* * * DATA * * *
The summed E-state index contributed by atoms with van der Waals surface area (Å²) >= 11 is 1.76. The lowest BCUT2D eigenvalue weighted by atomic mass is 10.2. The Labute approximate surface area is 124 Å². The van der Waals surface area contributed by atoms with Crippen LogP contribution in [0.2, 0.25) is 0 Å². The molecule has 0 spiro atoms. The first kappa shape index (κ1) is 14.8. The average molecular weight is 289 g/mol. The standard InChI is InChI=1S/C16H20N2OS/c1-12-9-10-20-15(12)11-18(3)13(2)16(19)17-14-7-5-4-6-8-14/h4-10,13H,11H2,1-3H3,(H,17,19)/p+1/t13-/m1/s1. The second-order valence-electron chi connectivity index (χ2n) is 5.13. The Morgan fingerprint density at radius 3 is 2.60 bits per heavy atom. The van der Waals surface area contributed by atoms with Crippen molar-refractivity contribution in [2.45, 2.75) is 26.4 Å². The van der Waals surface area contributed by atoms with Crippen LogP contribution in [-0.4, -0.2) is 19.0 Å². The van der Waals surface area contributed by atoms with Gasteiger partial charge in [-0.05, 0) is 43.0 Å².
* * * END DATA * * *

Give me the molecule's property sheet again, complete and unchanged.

The summed E-state index contributed by atoms with van der Waals surface area (Å²) >= 11 is 1.76. The lowest BCUT2D eigenvalue weighted by atomic mass is 10.2. The Labute approximate surface area is 124 Å². The van der Waals surface area contributed by atoms with Crippen LogP contribution in [0.2, 0.25) is 0 Å². The molecule has 0 spiro atoms. The first kappa shape index (κ1) is 14.8. The average molecular weight is 289 g/mol. The standard InChI is InChI=1S/C16H20N2OS/c1-12-9-10-20-15(12)11-18(3)13(2)16(19)17-14-7-5-4-6-8-14/h4-10,13H,11H2,1-3H3,(H,17,19)/p+1/t13-/m1/s1. The second-order valence-electron chi connectivity index (χ2n) is 5.13. The Morgan fingerprint density at radius 3 is 2.60 bits per heavy atom. The van der Waals surface area contributed by atoms with Crippen molar-refractivity contribution in [2.45, 2.75) is 26.4 Å². The van der Waals surface area contributed by atoms with Crippen LogP contribution in [-0.4, -0.2) is 19.0 Å². The van der Waals surface area contributed by atoms with Gasteiger partial charge in [-0.05, 0) is 43.0 Å².